Pakistan Today 22 January 2013
Does the nation owe Mr Qadri?
Given recent events, one thing is clear: it is always possible to learn, even from a donkey:
“It’s snowing,” said Eeyore (the donkey), gloomily. “And it’s freezing.”
“However,” he said, brightening up a little, “We haven’t had an earthquake yet.” —A A Milne
And so we haven’t had an earthquake, that is, not this time. Instead, we were all harmlessly freezing to death one day, when out of the blue a strange man in a round hat appeared and started a ‘long march’. The march went from Lahore to Islamabad in bitterly cold weather, as mentioned, so four days later when it started raining and became colder still, negotiations ensued and the participants of the march dispersed. There were no major results either one way or the other; therefore, one can be positive and look at the lessons Tahirul Qadri taught us.
Normally a poster puttering around town on the ‘backside’ of every rickshaw, he suddenly appeared in person, waggling his forefinger on every television channel from where he spoke, and he spoke and he spoke. You have to give Mr Qadri a capacity for a marathon waffle. And since waffle is what appeals most to our public, it found its mark surely and once again, playing an important role in the proceedings.
“I am here from Mecca to join the revolution,” shouted one participant, his face shining with zeal. Thousands like him made the less distant but more arduous trek from Lahore to Islamabad in the wake of a mobile bunker containing the Mullah from Mississauga (presumably his address in Canada, since that’s where Pakistanis live when they aren’t at home).
Four days later after negotiations witnessed through a window in the fuggy bunker, the participants of the march and their leader claimed victory. Several thousand (several million, if one sets any store by what Mr Qadri says) tired and semi frozen would-be revolutionaries returned to their homes leaving the hapless citizens of Islamabad surrounded by a sea of crap. Even though they’re used to it, the clean up must have caused them considerable inconvenience. Mr Qadri had promised to clean up after him, but eventually he just embraced everyone, and called it a day.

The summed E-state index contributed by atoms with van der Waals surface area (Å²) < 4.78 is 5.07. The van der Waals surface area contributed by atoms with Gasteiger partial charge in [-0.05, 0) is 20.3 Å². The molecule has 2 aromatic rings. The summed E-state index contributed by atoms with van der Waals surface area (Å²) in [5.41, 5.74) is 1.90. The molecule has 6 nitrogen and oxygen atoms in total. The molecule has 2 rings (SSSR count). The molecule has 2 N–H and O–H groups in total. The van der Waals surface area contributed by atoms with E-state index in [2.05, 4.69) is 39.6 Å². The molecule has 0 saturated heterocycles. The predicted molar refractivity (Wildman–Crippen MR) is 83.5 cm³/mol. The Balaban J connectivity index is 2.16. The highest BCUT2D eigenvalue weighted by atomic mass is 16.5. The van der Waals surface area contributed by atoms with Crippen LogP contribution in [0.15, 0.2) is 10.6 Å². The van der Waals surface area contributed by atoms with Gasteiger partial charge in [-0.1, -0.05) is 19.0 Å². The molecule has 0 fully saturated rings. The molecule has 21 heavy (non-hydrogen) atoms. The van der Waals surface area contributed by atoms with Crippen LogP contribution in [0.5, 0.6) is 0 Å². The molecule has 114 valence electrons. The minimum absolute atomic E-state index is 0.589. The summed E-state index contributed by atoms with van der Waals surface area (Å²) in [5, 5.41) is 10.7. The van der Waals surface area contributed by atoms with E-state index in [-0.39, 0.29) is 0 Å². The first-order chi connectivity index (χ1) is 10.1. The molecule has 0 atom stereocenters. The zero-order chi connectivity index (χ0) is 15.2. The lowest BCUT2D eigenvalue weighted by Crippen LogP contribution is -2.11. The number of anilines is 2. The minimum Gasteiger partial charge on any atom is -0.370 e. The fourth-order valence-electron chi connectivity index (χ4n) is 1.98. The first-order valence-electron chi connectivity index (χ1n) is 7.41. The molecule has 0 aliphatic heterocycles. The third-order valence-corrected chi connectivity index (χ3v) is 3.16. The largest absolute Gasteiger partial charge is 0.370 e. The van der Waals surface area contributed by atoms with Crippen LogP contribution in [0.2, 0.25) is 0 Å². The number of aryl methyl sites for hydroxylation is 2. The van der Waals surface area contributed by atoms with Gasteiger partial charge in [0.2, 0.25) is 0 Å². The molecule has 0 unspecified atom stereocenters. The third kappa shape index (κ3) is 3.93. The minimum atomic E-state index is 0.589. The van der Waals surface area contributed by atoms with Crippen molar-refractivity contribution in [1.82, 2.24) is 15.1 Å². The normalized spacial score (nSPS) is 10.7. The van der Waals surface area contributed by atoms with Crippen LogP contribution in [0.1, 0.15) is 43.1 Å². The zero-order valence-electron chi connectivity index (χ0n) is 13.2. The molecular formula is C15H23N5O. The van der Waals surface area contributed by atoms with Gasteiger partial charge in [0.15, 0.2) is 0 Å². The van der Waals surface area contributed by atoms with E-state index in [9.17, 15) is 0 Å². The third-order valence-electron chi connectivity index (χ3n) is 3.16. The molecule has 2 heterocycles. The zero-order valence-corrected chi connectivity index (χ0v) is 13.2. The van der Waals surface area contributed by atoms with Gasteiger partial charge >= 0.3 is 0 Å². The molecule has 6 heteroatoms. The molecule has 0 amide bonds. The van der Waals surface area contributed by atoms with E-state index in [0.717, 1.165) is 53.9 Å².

There are some obvious lessons here. Firstly, that given its repeated occurrence, a ‘long march’ is rapidly becoming a cliché in this country. Quite possibly any future long marches will have less impact, but it is without doubt a logistical nightmare. It is best for the long suffering citizens of Islamabad not to be caught unawares again. So either the country sets by a (very large) stock of mobile toilets, or much better, mobile toilets and mobile biogas plants which can be wheeled in the wake of the next long march collecting waste from the thousands of participants willing to camp out till they die or until the rains arrive, whichever comes first.
Given the power shortage in the country, these biogas plants can be useful even outside of long marches to satisfy the requirements of a prolific nation. In fact, and although it may be a debatable point, if the power and other requirements of this country are satisfied, long marches may well become redundant and therefore less recurrent. Just think: if you had money in your pocket, a decent life and a peaceful old age without the ever present hurdles to attaining any considerable age at all, would you really listen to a man in a strange hat shaking his finger at you, telling you that the Prophet Mohammad (pbuh) asked him to do this? Extremely unlikely.
There is a certain mindset that is attracted to such talk, and it is readily present amongst the people of Pakistan because so much else that should be present, isn’t: no food, no money, no education, and no security. So long as things remain this way, it will be an open invitation to any person or group of persons able and willing to manipulate the situation.
Because who, after all, set Mr Qadri on us? Was the entire event his brainchild? Was it the brainchild of the army? The CIA? Will we ever know? And do we really care? The best defence is, as suggested, to work on changing conditions so that the man on the street can thumb his nose at the next demagogue and tell him to go take a long walk, alone.
Although the PPP says it is ‘not afraid of long marches’, maybe those elected in the next government from whichever party will heed this mild rumbling of an earthquake that could have been, and improve their performance. If that happens, if anyone ever truly learns a lesson, the nation will owe Mr Qadri, but not until then.